Ultras are for the adventurous who enjoy trails and sights, even if they often come with rain, extreme temperatures, and rough terrain. Here, three elites describe the most beautiful courses they’ve completed.
The race starts in the Badwater Basin at 280 feet below sea level and ends at the Mount Whitney trailhead at 8,360 feet of elevation. The Badwater 135 website describes it as “the world’s toughest foot race.”
But incline isn’t the only concern in July in Death Valley; the high temperatures are impossible to escape. “I tried to train in the heat as much as I could, but I’m a morning runner so that wasn’t always practical,” says Spector, a 46-year-old elite runner from LA.
Motivated by the scenery, he completed the course in just under 32 hours in 2014. “The mountain views throughout the race are stunning,” he says, describing the desert sunrise as “energizing and inspiring.”
To prepare, Spector did three-week stints of heavy mileage bookended by a couple weeks of shorter, easier runs. He sought out moderately steep road climbs and settled on the Angeles Crest Highway. “I ran twenty-five to thirty miles there a few times in an out-and-back fashion, starting at La Canada-Flintridge and turning around at Mt. Wilson,” he says. “Surviving those runs was a big confidence-booster and made me feel pretty badass.”
Like Spector and his crew, most Badwater 135 runners stay at the Dow Villa, a motel that serves as race headquarters in Lone Pine, California. He recommends the Mount Whitney Portal Store for immediate post-race fuel and the nearby Alabama Hills Cafe and Bakery for a full breakfast.
That said, the beauty encountered along the way makes it irresistible to some. Runners often rent homes nearby and rely on locals for food because the area is so remote. The course winds through the San Lucas Tolimán and San Marcos la Laguna mountains, with views of the colorful Mayan villages and Lake Atitlán below.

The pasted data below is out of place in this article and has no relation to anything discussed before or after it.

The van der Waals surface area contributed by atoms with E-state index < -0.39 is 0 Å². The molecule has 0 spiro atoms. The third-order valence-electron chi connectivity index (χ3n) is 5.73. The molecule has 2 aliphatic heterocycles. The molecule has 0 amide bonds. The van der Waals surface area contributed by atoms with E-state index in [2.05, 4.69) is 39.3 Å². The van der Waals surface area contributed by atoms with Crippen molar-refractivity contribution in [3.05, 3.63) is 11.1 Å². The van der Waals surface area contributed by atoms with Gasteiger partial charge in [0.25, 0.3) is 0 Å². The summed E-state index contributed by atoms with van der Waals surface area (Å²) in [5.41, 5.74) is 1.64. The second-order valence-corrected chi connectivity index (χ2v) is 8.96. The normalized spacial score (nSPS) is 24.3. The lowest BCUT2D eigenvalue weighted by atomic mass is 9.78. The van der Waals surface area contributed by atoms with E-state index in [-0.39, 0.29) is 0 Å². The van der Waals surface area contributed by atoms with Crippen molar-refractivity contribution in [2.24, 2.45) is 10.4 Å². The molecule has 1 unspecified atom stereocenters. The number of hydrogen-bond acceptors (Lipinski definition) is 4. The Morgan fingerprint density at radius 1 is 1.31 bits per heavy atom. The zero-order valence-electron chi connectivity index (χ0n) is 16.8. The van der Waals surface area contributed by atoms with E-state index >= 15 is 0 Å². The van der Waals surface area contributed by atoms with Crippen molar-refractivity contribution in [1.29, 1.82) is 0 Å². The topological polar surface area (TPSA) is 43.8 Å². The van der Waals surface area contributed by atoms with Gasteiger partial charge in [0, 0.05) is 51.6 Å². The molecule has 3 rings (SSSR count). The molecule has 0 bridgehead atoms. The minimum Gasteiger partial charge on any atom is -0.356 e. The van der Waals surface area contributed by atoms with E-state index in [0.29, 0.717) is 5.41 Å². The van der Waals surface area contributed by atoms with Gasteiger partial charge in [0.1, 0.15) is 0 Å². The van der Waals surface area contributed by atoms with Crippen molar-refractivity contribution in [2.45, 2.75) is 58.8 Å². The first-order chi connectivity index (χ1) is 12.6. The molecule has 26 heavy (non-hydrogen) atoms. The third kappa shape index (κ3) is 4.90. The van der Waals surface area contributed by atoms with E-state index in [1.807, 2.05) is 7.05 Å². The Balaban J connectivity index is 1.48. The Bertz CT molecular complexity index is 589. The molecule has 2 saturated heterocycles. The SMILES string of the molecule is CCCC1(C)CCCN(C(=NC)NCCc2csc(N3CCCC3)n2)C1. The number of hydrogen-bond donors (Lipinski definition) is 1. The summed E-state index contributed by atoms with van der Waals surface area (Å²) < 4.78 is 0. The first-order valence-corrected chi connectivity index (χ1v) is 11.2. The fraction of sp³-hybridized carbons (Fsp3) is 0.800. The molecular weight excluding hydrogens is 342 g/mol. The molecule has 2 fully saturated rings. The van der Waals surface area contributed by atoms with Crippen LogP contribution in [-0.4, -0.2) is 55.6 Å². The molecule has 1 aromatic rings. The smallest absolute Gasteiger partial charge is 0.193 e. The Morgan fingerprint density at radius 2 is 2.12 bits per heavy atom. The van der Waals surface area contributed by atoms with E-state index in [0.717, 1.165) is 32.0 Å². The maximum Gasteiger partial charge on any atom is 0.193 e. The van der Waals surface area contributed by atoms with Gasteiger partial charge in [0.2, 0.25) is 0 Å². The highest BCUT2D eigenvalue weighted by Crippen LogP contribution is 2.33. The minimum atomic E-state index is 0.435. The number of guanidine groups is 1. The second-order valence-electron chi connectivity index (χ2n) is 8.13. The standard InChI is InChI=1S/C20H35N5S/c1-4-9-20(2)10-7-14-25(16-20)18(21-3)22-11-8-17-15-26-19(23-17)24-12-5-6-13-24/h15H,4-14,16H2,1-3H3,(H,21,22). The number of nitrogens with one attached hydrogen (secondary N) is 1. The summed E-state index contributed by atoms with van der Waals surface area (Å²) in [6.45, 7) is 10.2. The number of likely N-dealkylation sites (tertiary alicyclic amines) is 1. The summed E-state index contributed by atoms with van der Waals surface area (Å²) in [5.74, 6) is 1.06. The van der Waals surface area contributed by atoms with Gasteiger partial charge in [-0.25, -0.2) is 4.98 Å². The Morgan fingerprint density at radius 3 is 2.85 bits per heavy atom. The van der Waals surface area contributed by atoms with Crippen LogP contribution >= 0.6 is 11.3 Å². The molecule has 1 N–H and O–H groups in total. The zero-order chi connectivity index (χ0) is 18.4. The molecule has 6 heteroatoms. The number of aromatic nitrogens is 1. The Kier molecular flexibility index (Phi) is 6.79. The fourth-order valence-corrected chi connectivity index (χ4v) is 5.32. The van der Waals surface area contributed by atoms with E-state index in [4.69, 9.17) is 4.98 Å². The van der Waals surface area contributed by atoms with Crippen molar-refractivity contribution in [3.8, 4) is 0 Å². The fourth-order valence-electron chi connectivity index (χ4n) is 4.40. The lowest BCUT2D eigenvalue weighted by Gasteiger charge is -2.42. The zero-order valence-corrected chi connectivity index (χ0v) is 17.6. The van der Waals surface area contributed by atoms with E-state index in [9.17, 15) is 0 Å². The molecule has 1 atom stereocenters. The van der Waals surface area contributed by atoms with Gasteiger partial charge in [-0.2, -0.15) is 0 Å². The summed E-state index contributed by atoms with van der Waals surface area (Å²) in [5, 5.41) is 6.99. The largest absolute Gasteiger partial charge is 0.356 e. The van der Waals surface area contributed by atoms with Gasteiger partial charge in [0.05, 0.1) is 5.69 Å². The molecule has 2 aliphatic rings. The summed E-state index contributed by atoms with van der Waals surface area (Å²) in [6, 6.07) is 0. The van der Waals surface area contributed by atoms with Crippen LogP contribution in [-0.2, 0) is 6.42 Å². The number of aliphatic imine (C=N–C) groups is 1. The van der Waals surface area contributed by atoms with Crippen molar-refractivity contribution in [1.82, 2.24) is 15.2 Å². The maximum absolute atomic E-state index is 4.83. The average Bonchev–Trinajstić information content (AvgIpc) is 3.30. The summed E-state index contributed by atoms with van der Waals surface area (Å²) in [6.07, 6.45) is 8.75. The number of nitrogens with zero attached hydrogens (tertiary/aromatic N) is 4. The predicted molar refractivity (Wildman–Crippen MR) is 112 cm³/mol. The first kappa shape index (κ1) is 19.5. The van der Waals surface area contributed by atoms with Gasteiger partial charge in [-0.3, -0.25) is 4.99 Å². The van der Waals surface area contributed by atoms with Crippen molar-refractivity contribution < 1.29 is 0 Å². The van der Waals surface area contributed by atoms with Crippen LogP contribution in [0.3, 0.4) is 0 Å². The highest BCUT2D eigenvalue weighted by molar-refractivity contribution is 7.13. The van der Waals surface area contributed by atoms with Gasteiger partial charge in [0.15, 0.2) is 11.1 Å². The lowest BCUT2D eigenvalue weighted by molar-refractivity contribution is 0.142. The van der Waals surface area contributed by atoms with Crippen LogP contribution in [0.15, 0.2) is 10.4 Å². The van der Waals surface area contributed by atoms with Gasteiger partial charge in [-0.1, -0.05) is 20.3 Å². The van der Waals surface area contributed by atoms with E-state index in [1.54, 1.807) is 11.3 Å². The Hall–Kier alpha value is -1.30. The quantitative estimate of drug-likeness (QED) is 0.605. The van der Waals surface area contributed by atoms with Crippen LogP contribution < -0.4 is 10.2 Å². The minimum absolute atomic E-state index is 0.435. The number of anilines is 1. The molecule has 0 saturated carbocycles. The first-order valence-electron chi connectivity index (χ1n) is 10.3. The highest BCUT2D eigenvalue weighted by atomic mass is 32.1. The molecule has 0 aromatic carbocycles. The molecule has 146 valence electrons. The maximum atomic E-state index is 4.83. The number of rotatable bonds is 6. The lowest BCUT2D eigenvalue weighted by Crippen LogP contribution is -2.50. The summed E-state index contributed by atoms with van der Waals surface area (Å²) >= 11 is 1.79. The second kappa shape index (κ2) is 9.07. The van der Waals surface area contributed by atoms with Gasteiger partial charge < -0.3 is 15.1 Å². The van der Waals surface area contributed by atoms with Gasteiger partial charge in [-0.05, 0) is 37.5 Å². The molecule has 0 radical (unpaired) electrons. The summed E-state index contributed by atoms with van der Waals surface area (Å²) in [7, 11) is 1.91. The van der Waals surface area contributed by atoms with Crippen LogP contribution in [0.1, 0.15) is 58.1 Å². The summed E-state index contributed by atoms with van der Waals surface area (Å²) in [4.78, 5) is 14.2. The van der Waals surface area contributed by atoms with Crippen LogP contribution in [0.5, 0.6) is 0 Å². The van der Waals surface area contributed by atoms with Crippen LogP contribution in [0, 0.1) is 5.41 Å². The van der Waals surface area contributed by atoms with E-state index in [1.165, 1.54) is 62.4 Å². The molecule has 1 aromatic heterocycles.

Also on the course: four volcanoes. “Reaching the first summit of the morning and taking a glimpse of the surrounding area was definitely the most breathtaking moment,” she says. But it wasn’t all breathtaking in a good way. Guadarrama faced dehydration so severe that it led to a bladder infection and she almost had to drop out.
But her rigorous training (she logged a total of 60 miles with at least 20,000 feet of elevation gain each week) made it possible for her to finish. “The most rewarding part was definitely running the last few miles knowing I was one of only ten others that would complete the distance.”
Browning took his first running trip to Chile in 2014. He knew right away he’d be back. “The high country of Patagonia was just amazing,” says the 47-year-old from Bend, Oregon, who has won dozens of ultras and returned to the region in 2015 for the Ultra Fiord 174K. “Even with the gnarly weather we encountered, the occasional glimpses of enormous peaks jutting out of the misty clouds were incredible.”
The course would deter many runners, even with the promise of perfect weather. “We crossed six major rivers, one of which was armpit deep, and it rained for the first fourteen or fifteen hours,” says Browning, who stayed at Hotel Remota. “Everything was soaked. We traversed mud bogs and peat bogs and crossed a glacier with open crevasses. The main strategy was to embrace the suck.”
To prepare, Browning focused heavily on technical mountain training. “I ran lots of vertical inclines every week to prepare my quads for the downhills,” he says. “I also ran with my pack and other gear to get used to the added weight.”
He finished the 100-mile race in 24:25:39—and placed first. His biggest takeaway: “Definitely how wild the Patagonia region of South America still is, especially compared to the United States. I pulled from years of acquired skills to persevere and win.”
Photo (top): Kaare Iverson/tandemstock.com